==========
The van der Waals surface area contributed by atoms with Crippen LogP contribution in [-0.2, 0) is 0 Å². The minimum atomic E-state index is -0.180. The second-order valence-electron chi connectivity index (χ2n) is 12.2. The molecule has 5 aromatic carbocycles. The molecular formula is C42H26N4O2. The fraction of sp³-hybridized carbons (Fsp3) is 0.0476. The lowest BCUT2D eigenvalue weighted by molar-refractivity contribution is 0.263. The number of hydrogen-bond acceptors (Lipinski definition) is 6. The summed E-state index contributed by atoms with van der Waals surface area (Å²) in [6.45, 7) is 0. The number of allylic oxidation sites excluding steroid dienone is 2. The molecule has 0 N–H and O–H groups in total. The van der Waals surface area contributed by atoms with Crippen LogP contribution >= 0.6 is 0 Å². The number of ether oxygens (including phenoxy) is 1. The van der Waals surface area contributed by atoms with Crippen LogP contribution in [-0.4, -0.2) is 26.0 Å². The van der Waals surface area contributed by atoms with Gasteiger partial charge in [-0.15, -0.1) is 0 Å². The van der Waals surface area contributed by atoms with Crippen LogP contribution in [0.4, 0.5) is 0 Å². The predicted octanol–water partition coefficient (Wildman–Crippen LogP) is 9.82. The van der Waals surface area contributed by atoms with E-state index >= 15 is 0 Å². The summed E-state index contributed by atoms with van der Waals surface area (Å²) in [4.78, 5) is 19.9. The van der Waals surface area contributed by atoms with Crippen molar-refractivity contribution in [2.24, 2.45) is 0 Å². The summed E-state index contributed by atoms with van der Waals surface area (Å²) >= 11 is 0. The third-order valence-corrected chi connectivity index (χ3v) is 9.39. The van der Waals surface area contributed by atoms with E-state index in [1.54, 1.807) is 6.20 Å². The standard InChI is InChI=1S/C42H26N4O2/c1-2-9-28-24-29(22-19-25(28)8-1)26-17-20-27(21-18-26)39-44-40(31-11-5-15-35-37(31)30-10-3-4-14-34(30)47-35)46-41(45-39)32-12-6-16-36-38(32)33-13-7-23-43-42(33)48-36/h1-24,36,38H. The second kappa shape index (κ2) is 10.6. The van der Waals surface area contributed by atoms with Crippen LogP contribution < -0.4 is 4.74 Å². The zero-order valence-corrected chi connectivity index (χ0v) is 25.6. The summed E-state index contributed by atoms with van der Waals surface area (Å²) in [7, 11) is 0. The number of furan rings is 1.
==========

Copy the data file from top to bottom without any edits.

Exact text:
The van der Waals surface area contributed by atoms with Crippen LogP contribution in [-0.2, 0) is 0 Å². The minimum atomic E-state index is -0.180. The second-order valence-electron chi connectivity index (χ2n) is 12.2. The molecule has 5 aromatic carbocycles. The molecular formula is C42H26N4O2. The fraction of sp³-hybridized carbons (Fsp3) is 0.0476. The lowest BCUT2D eigenvalue weighted by molar-refractivity contribution is 0.263. The number of hydrogen-bond acceptors (Lipinski definition) is 6. The summed E-state index contributed by atoms with van der Waals surface area (Å²) in [6.45, 7) is 0. The number of allylic oxidation sites excluding steroid dienone is 2. The molecule has 0 N–H and O–H groups in total. The van der Waals surface area contributed by atoms with Crippen LogP contribution >= 0.6 is 0 Å². The number of ether oxygens (including phenoxy) is 1. The van der Waals surface area contributed by atoms with Crippen LogP contribution in [-0.4, -0.2) is 26.0 Å². The van der Waals surface area contributed by atoms with Gasteiger partial charge in [-0.15, -0.1) is 0 Å². The van der Waals surface area contributed by atoms with Crippen LogP contribution in [0.4, 0.5) is 0 Å². The predicted octanol–water partition coefficient (Wildman–Crippen LogP) is 9.82. The van der Waals surface area contributed by atoms with E-state index >= 15 is 0 Å². The summed E-state index contributed by atoms with van der Waals surface area (Å²) in [4.78, 5) is 19.9. The van der Waals surface area contributed by atoms with Crippen molar-refractivity contribution in [2.24, 2.45) is 0 Å². The summed E-state index contributed by atoms with van der Waals surface area (Å²) >= 11 is 0. The third-order valence-corrected chi connectivity index (χ3v) is 9.39. The van der Waals surface area contributed by atoms with E-state index in [1.54, 1.807) is 6.20 Å². The standard InChI is InChI=1S/C42H26N4O2/c1-2-9-28-24-29(22-19-25(28)8-1)26-17-20-27(21-18-26)39-44-40(31-11-5-15-35-37(31)30-10-3-4-14-34(30)47-35)46-41(45-39)32-12-6-16-36-38(32)33-13-7-23-43-42(33)48-36/h1-24,36,38H. The second kappa shape index (κ2) is 10.6. The van der Waals surface area contributed by atoms with Crippen LogP contribution < -0.4 is 4.74 Å². The zero-order valence-corrected chi connectivity index (χ0v) is 25.6. The summed E-state index contributed by atoms with van der Waals surface area (Å²) in [7, 11) is 0. The number of furan rings is 1.